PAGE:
Evaluating value and valuing evaluation

I started working for myself last year. I now have nobody to blame for the following things:

  • My well-being at work
  • My work-life balance
  • My opportunities to develop and learn
  • Whether what I do makes any difference to anyone.

To help me with the last one in the list, I have just completed my Year One Review.

I wanted to share what I have learnt from this about how to know if what you do is worth doing. Of course, you can evaluate your work by how much you get paid for it (and this can be a useful rule of thumb). However, if your aim is to make progress and your work is based on values, then knowing about your impact is a crucial part of staying motivated. You need to see if you are making a difference and you need to see how well you are living up to your values.

This is what I have learned from trying to understand the impact of my work over the last year.

  • State your values are so that your goals are value-based, not just technical.

At the start of the year, I listed the values that I wanted to work to. At the end of the year, when I reviewed what I had done, I came back to these and looked at how my work had measured up against them. I found things that were linked to these values that I could do better and this helped me to set goals for next year.

  • Set outcomes and judge yourself against them in the spirit of learning, not of blame.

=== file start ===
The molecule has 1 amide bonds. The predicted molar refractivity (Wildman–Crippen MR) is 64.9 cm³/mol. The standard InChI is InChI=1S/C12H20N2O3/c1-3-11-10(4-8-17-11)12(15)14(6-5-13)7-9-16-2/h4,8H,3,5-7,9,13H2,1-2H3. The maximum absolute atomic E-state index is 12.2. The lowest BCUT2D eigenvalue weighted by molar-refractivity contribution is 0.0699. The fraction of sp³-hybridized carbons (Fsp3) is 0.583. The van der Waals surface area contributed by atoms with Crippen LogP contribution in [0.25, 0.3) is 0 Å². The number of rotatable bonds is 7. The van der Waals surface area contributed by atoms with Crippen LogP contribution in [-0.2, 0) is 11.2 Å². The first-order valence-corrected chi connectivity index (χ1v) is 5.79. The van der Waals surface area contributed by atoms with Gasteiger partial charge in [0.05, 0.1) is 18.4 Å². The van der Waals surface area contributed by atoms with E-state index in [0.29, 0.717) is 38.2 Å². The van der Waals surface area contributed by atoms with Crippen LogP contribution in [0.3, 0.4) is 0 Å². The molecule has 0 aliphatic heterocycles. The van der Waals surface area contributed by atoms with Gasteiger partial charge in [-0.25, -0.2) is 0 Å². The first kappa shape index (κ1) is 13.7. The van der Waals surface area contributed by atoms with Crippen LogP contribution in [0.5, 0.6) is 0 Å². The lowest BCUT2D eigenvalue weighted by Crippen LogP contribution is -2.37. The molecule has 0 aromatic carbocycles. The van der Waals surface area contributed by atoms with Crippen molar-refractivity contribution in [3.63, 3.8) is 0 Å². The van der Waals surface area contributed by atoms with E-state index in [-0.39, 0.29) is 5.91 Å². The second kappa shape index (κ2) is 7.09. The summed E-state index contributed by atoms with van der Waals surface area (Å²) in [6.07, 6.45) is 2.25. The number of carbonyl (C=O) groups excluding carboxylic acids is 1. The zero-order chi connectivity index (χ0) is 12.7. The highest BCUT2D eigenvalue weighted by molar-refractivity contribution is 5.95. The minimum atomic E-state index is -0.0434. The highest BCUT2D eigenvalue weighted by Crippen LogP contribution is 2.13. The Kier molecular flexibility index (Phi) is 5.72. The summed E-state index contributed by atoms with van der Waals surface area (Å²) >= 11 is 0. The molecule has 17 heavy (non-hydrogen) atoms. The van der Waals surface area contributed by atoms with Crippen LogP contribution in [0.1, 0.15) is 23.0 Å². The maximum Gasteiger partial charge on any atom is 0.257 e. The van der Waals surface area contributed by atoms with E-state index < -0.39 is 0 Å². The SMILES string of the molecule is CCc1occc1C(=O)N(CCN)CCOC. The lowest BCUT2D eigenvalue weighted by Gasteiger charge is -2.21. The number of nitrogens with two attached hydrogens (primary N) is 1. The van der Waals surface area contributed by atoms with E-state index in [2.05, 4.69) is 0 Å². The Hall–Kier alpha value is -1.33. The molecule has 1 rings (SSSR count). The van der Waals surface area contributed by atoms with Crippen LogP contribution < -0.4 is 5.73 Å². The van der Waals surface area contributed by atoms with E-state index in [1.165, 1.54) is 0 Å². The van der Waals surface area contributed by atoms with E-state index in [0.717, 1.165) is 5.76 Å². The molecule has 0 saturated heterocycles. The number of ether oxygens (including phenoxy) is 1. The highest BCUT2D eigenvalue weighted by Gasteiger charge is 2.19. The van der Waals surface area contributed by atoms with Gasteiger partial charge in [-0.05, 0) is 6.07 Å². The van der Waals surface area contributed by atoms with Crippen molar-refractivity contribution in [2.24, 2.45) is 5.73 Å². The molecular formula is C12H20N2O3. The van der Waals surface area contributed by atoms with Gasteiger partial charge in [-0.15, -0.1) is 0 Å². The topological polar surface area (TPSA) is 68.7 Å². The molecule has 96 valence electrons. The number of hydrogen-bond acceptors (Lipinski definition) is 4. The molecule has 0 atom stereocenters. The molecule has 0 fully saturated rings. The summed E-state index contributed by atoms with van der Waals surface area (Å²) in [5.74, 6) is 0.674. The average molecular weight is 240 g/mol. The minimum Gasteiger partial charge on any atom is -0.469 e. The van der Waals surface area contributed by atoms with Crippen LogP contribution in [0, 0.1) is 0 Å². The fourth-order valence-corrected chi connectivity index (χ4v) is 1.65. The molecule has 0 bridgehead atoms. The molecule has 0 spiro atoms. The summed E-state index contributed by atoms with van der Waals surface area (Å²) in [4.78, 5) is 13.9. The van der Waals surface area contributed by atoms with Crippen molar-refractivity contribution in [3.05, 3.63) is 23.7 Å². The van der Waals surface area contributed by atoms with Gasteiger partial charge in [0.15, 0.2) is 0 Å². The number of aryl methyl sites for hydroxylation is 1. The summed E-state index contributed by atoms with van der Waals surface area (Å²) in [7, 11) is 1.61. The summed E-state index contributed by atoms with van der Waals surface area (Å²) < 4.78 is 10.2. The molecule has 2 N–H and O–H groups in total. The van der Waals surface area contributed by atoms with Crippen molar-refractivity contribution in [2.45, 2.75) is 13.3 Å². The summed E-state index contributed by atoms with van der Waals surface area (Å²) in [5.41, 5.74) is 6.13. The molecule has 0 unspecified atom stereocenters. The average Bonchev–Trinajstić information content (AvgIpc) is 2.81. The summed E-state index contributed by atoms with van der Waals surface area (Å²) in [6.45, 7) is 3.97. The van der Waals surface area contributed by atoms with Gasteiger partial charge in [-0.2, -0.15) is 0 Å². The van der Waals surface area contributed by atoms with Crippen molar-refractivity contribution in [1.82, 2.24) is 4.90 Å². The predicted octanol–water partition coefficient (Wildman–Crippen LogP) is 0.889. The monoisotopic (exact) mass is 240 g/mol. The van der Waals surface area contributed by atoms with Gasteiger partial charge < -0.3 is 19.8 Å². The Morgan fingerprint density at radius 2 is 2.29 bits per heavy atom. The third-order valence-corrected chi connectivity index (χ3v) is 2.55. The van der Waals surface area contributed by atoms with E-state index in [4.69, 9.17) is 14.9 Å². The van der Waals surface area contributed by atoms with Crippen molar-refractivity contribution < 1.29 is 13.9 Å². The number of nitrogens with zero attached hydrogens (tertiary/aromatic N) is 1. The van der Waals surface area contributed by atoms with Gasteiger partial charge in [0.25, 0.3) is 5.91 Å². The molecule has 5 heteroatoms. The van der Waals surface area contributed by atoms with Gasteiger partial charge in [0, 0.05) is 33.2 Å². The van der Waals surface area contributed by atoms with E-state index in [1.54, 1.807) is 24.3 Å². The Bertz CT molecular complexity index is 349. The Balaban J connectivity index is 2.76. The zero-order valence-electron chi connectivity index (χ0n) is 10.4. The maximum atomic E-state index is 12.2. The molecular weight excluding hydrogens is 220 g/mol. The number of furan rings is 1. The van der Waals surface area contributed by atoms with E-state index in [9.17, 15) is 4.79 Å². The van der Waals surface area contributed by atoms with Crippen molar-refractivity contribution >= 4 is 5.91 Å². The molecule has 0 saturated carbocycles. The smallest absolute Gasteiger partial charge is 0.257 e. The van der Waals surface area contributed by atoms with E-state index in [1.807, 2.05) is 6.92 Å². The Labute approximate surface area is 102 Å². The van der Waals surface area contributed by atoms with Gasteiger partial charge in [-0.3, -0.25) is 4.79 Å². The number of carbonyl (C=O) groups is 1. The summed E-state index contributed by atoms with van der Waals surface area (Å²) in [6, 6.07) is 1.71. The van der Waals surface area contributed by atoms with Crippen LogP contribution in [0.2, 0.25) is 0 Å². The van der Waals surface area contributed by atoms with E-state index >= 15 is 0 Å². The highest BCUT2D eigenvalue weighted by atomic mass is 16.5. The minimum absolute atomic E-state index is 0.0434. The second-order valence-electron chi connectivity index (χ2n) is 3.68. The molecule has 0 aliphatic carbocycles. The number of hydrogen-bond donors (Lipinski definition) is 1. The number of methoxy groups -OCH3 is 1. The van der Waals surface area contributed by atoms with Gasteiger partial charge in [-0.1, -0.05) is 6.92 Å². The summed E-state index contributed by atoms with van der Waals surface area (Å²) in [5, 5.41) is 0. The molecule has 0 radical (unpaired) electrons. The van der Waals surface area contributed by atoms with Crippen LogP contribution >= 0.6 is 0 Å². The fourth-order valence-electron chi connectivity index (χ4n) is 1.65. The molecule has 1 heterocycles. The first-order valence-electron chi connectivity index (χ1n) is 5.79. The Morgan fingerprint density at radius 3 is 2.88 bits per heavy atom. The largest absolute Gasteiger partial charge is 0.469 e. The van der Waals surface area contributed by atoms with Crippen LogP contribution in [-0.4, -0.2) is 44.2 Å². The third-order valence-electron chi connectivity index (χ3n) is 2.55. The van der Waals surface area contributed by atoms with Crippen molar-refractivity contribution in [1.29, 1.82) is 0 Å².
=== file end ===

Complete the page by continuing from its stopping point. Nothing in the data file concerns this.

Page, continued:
I included outcomes for all my projects as part of the agreements of work. I reviewed these at the end of the year and unsurprisingly didn’t meet some. It was difficult to acknowledge this, even to myself, and not to fudge the outcomes or look for someone to blame. I had to build my own mini learning culture and remind myself that it is important to learn from what I had not achieved.

  • If you believe you can do something then you should be prepared to be paid based on outcomes.

I agreed most of my work based on both the time needed and on the outcomes that I would achieve. However, I did quote for one project purely on a payment-by-results basis: I said I would write an article and if it was published then I would be paid my fee; otherwise I would only be paid half. This project didn’t go ahead in the end but it was a first step for me on the path to outcomes-based payment.

  • Build evaluation into all your work from the start to the finish.

I was fortunate over the last year in doing projects for two organisations that consider evaluation important and who seek information about impact. As well as setting outcomes for each project, there were built in methods to gather information both about quality (how well I did) and impact (what difference I made). I used surveys to gather information about content, presentation, learning and how this would be used. I had the chance to follow up with people about whether they had used their learning in the way they expected to. I also received information about how people were using resources that I had put together. The next step for me is to think about how I measure the impact of other aspects of what I do including twitter and blogging (which I am still quite new to).

  • Make time to use what you learn from your evaluation activity.

At the end of the year I reviewed all my projects and looked at what I had done, how well I had done it, and what difference it had made. I then spent time analysing what it told me about what I was good at and what I needed to improve on. Finally, I set myself some learning goals and some work goals for next year.

I am lucky in being my own boss and so I can decide to invest the time to do this. Even so, it was difficult to carve out the three days that it required and I had to keep in mind that this was a worthwhile investment. Having done it, I know even better than before that this work sharpens my thoughts about what I am doing and why, and strengthens my motivation to do it well.